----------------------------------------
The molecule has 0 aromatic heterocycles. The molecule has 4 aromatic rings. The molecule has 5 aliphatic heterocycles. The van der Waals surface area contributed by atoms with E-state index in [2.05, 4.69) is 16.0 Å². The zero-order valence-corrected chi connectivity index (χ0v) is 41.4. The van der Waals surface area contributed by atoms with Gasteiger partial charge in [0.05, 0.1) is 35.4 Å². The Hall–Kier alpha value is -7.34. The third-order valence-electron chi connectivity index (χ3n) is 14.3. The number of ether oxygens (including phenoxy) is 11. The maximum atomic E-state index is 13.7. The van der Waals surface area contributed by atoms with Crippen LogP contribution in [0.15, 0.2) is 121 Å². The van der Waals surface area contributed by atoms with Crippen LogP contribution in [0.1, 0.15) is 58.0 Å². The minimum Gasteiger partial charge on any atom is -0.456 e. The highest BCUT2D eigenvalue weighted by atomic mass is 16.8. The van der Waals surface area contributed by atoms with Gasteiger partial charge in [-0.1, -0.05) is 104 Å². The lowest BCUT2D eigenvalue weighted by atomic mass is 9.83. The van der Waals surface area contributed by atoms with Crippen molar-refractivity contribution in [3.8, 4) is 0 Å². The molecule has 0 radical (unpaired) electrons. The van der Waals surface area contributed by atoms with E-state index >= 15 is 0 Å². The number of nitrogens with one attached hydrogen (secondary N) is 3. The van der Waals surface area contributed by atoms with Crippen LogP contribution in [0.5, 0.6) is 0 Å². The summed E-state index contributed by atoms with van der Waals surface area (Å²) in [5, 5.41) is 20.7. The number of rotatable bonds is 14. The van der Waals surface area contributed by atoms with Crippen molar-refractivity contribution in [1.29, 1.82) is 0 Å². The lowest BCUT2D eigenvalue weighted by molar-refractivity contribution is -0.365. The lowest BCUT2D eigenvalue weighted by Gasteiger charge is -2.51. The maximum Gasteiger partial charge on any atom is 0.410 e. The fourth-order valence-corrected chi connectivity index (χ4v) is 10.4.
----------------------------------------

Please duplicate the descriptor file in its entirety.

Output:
The molecule has 0 aromatic heterocycles. The molecule has 4 aromatic rings. The molecule has 5 aliphatic heterocycles. The van der Waals surface area contributed by atoms with E-state index in [2.05, 4.69) is 16.0 Å². The zero-order valence-corrected chi connectivity index (χ0v) is 41.4. The van der Waals surface area contributed by atoms with Gasteiger partial charge in [0.05, 0.1) is 35.4 Å². The Hall–Kier alpha value is -7.34. The third-order valence-electron chi connectivity index (χ3n) is 14.3. The number of ether oxygens (including phenoxy) is 11. The maximum atomic E-state index is 13.7. The van der Waals surface area contributed by atoms with Crippen LogP contribution in [0.15, 0.2) is 121 Å². The van der Waals surface area contributed by atoms with Crippen LogP contribution in [0.1, 0.15) is 58.0 Å². The minimum Gasteiger partial charge on any atom is -0.456 e. The highest BCUT2D eigenvalue weighted by atomic mass is 16.8. The van der Waals surface area contributed by atoms with Gasteiger partial charge in [-0.1, -0.05) is 104 Å². The lowest BCUT2D eigenvalue weighted by atomic mass is 9.83. The van der Waals surface area contributed by atoms with Crippen molar-refractivity contribution in [3.8, 4) is 0 Å². The molecule has 0 radical (unpaired) electrons. The van der Waals surface area contributed by atoms with E-state index >= 15 is 0 Å². The number of nitrogens with one attached hydrogen (secondary N) is 3. The van der Waals surface area contributed by atoms with Crippen LogP contribution in [0.5, 0.6) is 0 Å². The summed E-state index contributed by atoms with van der Waals surface area (Å²) in [5, 5.41) is 20.7. The number of rotatable bonds is 14. The van der Waals surface area contributed by atoms with Crippen molar-refractivity contribution in [1.29, 1.82) is 0 Å². The lowest BCUT2D eigenvalue weighted by molar-refractivity contribution is -0.365. The lowest BCUT2D eigenvalue weighted by Gasteiger charge is -2.51. The maximum Gasteiger partial charge on any atom is 0.410 e. The fourth-order valence-corrected chi connectivity index (χ4v) is 10.4.